A little more than a decade later, Torey Krug has an outside shot, but a shot nonetheless, at turning in a similar run with the Boston Bruins. The veteran of three regular-season and 15 playoff contests currently sits fourth among Bruins blueliners in the eyes of the Hockey News, making him a potential second-tier defender with either Johnny Boychuk or Dennis Seidenberg.
One drawback, though, is his modest build of 5’9” and 180 pounds, a disadvantage that Jackman did not need to overcome.
That generally did not hinder Krug's contributions during the 2013 playoffs. But it could keep him from claiming or retaining top-four status, let alone contending for hardware in his first full regular season.
11. Filip Forsberg
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Via NHL.com’s Mike G. Morreale, Filip Forsberg sits second on the scroll of Nashville Predators behind only a certain high-end pick from the 2013 draft.
Himself a first-rounder from 2012, Forsberg will be picking up where he left off on a season-ending five-game stint with the Preds after honing his skills in his native Sweden’s pro league.
At the time of that introduction between Forsberg and the NHL, TSN analyst Craig Button said in USA Today, “He’s one of these guys (who) can shoot the puck and beat you in a lot of different ways. He’s moving and he’s thinking shot all the time. And he can beat you. He has that type of a lethal shot. He has a goal scorer’s shot.”
Predators beat writer Josh Cooper of the Tennessean is forecasting a cautious, patient approach on the part of Nashville’s brass. If that happens, Forsberg might not garner adequate attention to seriously contend for the Calder.
On the other hand, having experienced at least a few weeks’ worth of authentic NHL rigor, Forsberg can by all means re-emerge for his first full season a much stronger competitor in every sense of the term. If anybody can rise up this list as the 2013-14 season unfolds, he can.
10. Ryan Strome
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Last weekend, Ryan Strome told the New York Islanders website about his summer of training in Mississauga, Ont. with franchise face and soon-to-be teammate John Tavares. Author Corey Hersch made note of the ensuing “one-on-one study session” between the four-year veteran and rising rookie.
Regardless of how much, if any time, he spends on a line or power-play unit with Tavares, Strome should have little trouble assimilating on Long Island. He is in need of a new challenge after a dominant junior career with the Niagara Ice Dogs and an impressive late-season stint with the AHL's Bridgeport Sound Tigers this past spring.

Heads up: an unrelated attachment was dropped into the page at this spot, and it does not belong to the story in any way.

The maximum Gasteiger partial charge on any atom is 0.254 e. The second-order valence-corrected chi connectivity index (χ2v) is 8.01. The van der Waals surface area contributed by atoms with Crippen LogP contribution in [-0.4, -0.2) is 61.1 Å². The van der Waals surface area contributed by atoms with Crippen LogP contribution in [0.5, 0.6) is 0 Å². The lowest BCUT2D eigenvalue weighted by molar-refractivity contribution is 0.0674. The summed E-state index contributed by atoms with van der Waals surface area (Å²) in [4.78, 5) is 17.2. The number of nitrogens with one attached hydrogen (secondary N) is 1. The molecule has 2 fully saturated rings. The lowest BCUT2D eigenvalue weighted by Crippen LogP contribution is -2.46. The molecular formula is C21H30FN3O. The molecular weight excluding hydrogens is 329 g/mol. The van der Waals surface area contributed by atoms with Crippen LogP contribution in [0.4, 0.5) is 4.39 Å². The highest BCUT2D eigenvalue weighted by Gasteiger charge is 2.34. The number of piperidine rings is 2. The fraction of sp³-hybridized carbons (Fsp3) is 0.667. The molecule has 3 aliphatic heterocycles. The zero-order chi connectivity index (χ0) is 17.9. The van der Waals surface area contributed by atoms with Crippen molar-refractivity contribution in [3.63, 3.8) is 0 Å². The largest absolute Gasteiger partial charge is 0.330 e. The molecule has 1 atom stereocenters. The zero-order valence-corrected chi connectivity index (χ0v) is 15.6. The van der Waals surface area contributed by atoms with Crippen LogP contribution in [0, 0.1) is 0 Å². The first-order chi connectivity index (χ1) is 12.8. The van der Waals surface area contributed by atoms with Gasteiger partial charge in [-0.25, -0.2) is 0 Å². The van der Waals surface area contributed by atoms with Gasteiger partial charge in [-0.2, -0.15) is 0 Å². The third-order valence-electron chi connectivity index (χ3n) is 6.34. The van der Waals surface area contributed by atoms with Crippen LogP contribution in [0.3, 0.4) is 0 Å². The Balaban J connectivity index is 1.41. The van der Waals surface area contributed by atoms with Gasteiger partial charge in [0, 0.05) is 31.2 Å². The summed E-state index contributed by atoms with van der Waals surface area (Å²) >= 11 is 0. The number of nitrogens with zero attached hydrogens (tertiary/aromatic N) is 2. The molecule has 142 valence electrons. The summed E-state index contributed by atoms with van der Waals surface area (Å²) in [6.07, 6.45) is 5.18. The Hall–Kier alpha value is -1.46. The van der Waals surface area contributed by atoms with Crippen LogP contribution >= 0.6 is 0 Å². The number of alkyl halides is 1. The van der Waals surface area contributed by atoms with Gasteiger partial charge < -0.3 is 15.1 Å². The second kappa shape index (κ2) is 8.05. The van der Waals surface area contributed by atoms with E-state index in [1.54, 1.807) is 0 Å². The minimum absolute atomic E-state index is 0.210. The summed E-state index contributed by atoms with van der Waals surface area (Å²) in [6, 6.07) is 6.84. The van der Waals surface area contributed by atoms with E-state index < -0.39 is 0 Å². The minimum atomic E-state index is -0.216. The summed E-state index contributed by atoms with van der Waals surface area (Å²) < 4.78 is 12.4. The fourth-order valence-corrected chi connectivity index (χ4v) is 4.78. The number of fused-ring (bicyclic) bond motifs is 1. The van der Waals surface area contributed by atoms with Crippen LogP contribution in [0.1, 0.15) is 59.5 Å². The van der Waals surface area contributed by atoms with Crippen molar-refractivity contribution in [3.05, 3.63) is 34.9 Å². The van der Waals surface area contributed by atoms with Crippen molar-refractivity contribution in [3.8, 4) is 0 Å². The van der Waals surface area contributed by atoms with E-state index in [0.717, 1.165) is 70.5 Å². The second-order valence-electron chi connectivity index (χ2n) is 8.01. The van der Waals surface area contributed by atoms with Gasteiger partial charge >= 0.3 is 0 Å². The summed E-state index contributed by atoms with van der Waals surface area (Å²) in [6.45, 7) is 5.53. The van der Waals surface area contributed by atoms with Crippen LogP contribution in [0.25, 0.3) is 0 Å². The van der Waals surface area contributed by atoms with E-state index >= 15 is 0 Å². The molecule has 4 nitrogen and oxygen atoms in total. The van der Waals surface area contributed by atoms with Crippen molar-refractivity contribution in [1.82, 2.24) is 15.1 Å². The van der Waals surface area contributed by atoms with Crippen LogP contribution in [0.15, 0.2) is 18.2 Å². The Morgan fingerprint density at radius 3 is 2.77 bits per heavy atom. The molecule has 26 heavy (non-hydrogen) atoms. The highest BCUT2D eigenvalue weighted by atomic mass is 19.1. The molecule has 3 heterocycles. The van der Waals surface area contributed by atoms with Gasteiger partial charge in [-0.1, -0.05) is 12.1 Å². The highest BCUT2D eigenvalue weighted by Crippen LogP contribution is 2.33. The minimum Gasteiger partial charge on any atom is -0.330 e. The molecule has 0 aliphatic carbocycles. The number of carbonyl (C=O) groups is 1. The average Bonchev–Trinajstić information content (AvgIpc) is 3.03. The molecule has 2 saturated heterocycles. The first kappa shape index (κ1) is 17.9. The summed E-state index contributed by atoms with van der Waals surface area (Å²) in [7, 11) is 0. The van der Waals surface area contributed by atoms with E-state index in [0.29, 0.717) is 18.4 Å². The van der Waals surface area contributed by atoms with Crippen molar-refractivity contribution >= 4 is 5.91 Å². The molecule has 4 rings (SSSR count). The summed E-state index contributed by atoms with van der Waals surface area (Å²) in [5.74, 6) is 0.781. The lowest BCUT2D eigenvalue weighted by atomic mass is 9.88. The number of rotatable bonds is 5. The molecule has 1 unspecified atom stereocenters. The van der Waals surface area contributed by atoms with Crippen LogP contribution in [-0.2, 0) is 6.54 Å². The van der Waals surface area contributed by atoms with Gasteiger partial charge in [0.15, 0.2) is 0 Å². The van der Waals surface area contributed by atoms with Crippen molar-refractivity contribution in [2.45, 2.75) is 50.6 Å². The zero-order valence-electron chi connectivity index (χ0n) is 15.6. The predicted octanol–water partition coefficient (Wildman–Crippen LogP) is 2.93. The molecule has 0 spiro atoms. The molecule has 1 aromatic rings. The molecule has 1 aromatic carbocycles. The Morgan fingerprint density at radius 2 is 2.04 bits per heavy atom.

By all accounts, he is ready to embrace that challenge, one that will test a combination of speed and craft that has cultivated prolific results at every other level.
Nothing is guaranteed in his first season, though. Look no further than his first OHL season, where he posted a modest 27 points in 61 games in 2009-10, for a tangible caveat.
With that said, his time in Bridgeport and with Tavares could be a difference-maker that ensures his NHL breakout is less delayed than his major junior breakout.
9. Morgan Rielly
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Assessing Morgan Rielly’s buildup to what he hopes to be his first professional season, Toronto Marlies head coach Steve Spott told the Canadian Press, “Morgan’s a very intelligent young man. If you speak to him, he’s mature beyond his years…he understands he has to be a step above on the ice and he has to be a step above off the ice.”
If the 19-year-old cracks the Maple Leafs roster and thus forgoes his final year of eligibility for the Western League, he will have a chance to reach after the Tyler Myers bar. Specifically, the Myers of 2010 bar, that is.
Myers was the last defenseman to win the Calder and is the only blueliner to have done so within the last decade. He did so with a 48-point run with the Buffalo Sabres as a 20-year-old after making the team when he was still 19 and having his all-around breakout year in the WHL just one year prior.
Rielly similarly spiked his productivity in major junior with 54 points in 60 games last year, which followed an injury-shortened 2011-12 and a modest 28-point, 65-game ride in 2010-11.
8. Tyler Toffoli